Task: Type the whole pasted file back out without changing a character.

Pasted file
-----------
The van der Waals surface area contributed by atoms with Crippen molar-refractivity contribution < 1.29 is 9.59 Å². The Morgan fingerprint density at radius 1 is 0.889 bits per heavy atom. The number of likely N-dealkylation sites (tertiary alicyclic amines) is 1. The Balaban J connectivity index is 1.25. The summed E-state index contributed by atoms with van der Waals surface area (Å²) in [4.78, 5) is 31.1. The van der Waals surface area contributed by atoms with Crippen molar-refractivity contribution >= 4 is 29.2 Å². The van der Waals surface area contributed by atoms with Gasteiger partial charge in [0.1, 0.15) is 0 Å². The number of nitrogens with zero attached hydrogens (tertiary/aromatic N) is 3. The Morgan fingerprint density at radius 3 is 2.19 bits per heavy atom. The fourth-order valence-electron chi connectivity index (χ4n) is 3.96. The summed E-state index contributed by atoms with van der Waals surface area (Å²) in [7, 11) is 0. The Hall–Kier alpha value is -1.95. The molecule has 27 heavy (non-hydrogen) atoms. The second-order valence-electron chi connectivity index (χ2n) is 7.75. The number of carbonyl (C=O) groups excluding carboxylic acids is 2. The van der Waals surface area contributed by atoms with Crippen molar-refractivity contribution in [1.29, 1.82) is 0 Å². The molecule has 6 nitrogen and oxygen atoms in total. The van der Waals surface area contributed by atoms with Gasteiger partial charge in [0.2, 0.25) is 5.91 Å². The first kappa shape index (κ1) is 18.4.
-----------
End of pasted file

The van der Waals surface area contributed by atoms with Crippen molar-refractivity contribution < 1.29 is 9.59 Å². The Morgan fingerprint density at radius 1 is 0.889 bits per heavy atom. The number of likely N-dealkylation sites (tertiary alicyclic amines) is 1. The Balaban J connectivity index is 1.25. The summed E-state index contributed by atoms with van der Waals surface area (Å²) in [4.78, 5) is 31.1. The van der Waals surface area contributed by atoms with Crippen molar-refractivity contribution >= 4 is 29.2 Å². The van der Waals surface area contributed by atoms with Gasteiger partial charge in [0.1, 0.15) is 0 Å². The number of nitrogens with zero attached hydrogens (tertiary/aromatic N) is 3. The Morgan fingerprint density at radius 3 is 2.19 bits per heavy atom. The fourth-order valence-electron chi connectivity index (χ4n) is 3.96. The summed E-state index contributed by atoms with van der Waals surface area (Å²) in [7, 11) is 0. The Hall–Kier alpha value is -1.95. The molecule has 27 heavy (non-hydrogen) atoms. The second-order valence-electron chi connectivity index (χ2n) is 7.75. The number of carbonyl (C=O) groups excluding carboxylic acids is 2. The van der Waals surface area contributed by atoms with Crippen molar-refractivity contribution in [1.29, 1.82) is 0 Å². The molecule has 6 nitrogen and oxygen atoms in total. The van der Waals surface area contributed by atoms with Gasteiger partial charge in [0.2, 0.25) is 5.91 Å². The first kappa shape index (κ1) is 18.4.